Introduction: Diy Cheap Bass or Electric Guitar

About: i love building and recycling things, since i was young, music/gaming/BMX
this is my first instructable.

this is an unconventional way of building an electric or bass guitar. i have built a total of 14 including this one.
one of the electric guitar that i have built has lived for 4 years now, but still plays that good.
my building construction has a downside, and i'll talk about that during the build process.
the advantage of this instructable is that it is cheap.

since i have have 7 guitars i decided to build a bass.

i dont know why, but this bass design from rickenbacker is so captivating to the eye.

Step 1: Prepare Materials

-guitar hardware
machine head, pick ups, female jack, potentiometer, string

any hard type of wood, since the goal is to minimize the cost, salvaging wood is the best solution..
the only wood i bought is for the neck which cost about $8..

main tools -->hand saw, chisel, hammer, ruler(a T-square is much better), isometric triangle 30x60(it'll come in handy), sandpaper.
electronics-->soldering iron, soldering lead.
other tools -->scissors, screwdriver.

-marine epoxy
i dont know in some countries if this is available, but i think any industrial glue can be used.

to keep the budget low i used enamel paint

-other materials
big sized paper, pencil, shoe laces/clamps(is much better), G.I. wire, 

and pure muscle =) (for those with less muscles)..

Step 2: Design the Body

using any big-sized paper, draw your pattern.
things to consider when creating a pattern:
check if you have proper tools for creating the desired pattern.
if you dont have power tools, then i suggest you build an easier pattern.. i.e a flying V or a Dean ML
but if you are like me who is patient and wants to put a lot of sweat to their work, then go with any design.

also design the headstock, as for my build i took a rickenbacker design.

Step 3: Building the Neck

when choosing a wood for the neck, it should be hard types of wood, since most guitars use maple neck and rosewood fingerboards and has a truss rod. the wood that i bought is primarily used in building tables or door jambs it is even used for framing houses here in my place, and since i have build that many guitars before i can trust the wood i is 2"x3"x10ft.

f.y.i. --> it took me almost 5 attempts on building this type of guitar just to know what typical wood to use..

i cut it in half, the neck design is a neck through, all of my last guitar are design this way. i failed when i used a bolt-on design, so i never consider it anymore, and designing a bolt-on needs accurate wood work.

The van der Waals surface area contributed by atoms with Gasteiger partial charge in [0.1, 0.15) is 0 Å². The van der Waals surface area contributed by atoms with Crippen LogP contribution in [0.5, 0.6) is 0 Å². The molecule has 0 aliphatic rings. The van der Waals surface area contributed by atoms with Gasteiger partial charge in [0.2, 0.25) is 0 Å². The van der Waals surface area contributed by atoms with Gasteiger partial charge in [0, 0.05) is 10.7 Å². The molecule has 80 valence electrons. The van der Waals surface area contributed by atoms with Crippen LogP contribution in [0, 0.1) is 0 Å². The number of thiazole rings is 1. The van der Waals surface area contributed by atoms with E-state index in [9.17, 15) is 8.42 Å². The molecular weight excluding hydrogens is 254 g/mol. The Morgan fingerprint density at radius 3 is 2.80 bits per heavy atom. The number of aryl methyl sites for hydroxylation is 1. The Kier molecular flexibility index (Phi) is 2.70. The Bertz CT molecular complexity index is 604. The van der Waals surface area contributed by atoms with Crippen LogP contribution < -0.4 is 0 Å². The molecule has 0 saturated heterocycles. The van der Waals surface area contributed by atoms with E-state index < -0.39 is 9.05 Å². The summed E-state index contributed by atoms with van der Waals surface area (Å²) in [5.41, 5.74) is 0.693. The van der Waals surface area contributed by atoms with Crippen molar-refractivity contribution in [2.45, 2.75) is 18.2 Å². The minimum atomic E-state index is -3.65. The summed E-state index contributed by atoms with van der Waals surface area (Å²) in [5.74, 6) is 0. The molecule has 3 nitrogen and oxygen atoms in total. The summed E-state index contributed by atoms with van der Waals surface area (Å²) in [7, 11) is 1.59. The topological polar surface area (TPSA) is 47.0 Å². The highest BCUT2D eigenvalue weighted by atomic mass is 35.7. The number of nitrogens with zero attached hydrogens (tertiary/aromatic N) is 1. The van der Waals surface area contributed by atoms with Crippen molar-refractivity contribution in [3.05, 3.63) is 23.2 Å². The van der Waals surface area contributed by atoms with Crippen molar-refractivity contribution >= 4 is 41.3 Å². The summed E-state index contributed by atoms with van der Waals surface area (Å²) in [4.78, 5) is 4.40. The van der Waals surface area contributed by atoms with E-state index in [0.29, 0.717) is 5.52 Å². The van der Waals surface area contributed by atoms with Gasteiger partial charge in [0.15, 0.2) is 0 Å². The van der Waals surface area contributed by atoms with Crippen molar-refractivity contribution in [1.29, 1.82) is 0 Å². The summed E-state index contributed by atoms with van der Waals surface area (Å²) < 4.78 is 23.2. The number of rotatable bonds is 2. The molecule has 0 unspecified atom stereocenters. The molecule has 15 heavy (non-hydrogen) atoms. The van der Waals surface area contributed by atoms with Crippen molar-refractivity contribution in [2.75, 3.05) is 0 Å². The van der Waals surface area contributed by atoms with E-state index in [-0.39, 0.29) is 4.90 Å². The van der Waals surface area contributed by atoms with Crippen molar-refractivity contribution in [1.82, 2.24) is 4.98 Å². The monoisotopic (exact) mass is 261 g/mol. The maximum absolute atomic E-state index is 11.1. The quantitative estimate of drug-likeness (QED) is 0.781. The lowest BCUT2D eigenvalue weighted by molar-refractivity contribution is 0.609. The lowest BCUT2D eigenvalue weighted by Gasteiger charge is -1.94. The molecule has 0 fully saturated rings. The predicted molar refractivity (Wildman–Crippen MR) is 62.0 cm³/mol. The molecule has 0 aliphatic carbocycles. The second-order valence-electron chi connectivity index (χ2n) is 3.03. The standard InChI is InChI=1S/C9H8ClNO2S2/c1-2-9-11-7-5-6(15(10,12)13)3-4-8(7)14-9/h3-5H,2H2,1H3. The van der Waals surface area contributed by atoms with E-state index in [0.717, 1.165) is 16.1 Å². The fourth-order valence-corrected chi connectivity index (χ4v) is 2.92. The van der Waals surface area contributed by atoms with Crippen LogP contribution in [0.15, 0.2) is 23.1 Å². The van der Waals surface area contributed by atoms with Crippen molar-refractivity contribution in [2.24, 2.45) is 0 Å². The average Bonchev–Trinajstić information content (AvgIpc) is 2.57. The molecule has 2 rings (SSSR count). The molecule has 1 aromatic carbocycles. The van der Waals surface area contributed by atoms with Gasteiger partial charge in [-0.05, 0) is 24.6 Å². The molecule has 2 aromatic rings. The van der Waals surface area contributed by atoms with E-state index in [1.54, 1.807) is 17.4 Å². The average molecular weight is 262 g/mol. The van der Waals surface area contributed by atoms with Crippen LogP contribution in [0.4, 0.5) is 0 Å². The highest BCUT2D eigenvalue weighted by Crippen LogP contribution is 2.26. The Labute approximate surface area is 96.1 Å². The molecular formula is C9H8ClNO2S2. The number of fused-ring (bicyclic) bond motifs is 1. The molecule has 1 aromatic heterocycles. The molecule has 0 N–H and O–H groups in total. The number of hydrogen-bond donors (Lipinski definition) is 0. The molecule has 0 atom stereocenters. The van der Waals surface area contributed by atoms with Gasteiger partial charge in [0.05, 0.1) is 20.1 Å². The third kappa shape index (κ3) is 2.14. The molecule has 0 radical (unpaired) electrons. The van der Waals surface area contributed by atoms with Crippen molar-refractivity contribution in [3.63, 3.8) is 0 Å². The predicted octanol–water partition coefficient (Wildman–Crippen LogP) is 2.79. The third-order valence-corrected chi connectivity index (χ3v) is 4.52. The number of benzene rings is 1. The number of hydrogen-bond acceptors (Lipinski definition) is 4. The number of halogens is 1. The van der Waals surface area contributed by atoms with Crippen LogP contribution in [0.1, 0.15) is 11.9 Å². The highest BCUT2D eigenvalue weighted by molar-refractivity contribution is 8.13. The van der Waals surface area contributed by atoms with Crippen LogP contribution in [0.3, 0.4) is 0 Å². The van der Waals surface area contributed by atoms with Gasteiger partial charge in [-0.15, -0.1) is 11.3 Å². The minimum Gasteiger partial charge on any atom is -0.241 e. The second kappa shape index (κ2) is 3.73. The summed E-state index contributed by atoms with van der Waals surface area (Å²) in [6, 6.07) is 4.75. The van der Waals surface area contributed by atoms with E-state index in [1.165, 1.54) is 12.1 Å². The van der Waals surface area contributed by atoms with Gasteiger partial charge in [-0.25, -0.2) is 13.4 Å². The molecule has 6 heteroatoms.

after cutting, find the right edges that would fit perfectly,

draw an outline of the guitar neck in its side, i suggest angled headstock.

Step 4: Shaping the Neck and Head

this is the most gruesome part of the build, if you dont have proper tools.. if you have power tools, then you have reduced your workload.

Step 5: Adding the Fretboard

cut a piece of plywood for the fretboard.. the fretboard should at least be wider than the neck.
since my neck scale is 34" the last fret, the 24th fret's length from the nut is 647.3mm / 64.73cm so add a least 1cm to accommodate the 24th fret.

Step 6: Adding Holes for the Machine Head

if you have a drill then work is much easier. if you dont have then follow my way of putting holes on the headstock.

first pound the nail to create a little whole to place the tip of the screwdriver,
using the screwdriver, twist the tip through the wood make sure you are perpendicular to the guitar head.
after you've punch trough the wood, use the chisel to broaden the hole, this is much more easier. if the machine head can fit in through then you're done, in my case i used a broken scissors to widen up the hole for the machine head.

Step 7: Adding Wood to Create the Body

if you have a long plank of wood then it would be easier to build the body of the guitar.
in my case i didn't have that option, so i recycled any wood i could find that is still in good condition,
i held it together using epoxy.

Step 8: Shaping the Body

Step 9: Fretting

Step 10: Routing the Pickups, Electronics and the Bridge

route for the pickups for the electronics part and for the strings access.

Step 11: Painting

this one depends on you..

not really an EVH fan, but i like the paint jobs on his guitar.
started out with white paint.
then using a masking tape, cover, to create the white stripe,
paint it with black, still the same put some tape on it.
finish off with red.

after the paint has dried, slowly remove the masking tape.

there is a downside when using enamel, when you paint it on top of an enamel painted surface, the paint does not hold that much to the surface, to alleviate this problem, let it dry on a warm weather, dont put it under direct sunlight, let warm wind dry it off.

Step 12: Soldering Time

depending on you, on what pick up configuration you use.
for my design i use a single humbucker with one volume.

Step 13: Other Hardware

as for the bridge i used any metallic hardware, it could be any from bolts to concrete nails.
for the cover i used a plywood.

Step 14: Test It

plug it into an amp and test it.

and there you have it a cheap way to build an electric guitar or bass.

conclusion i spend only about 85$.

some of the guitars i have built.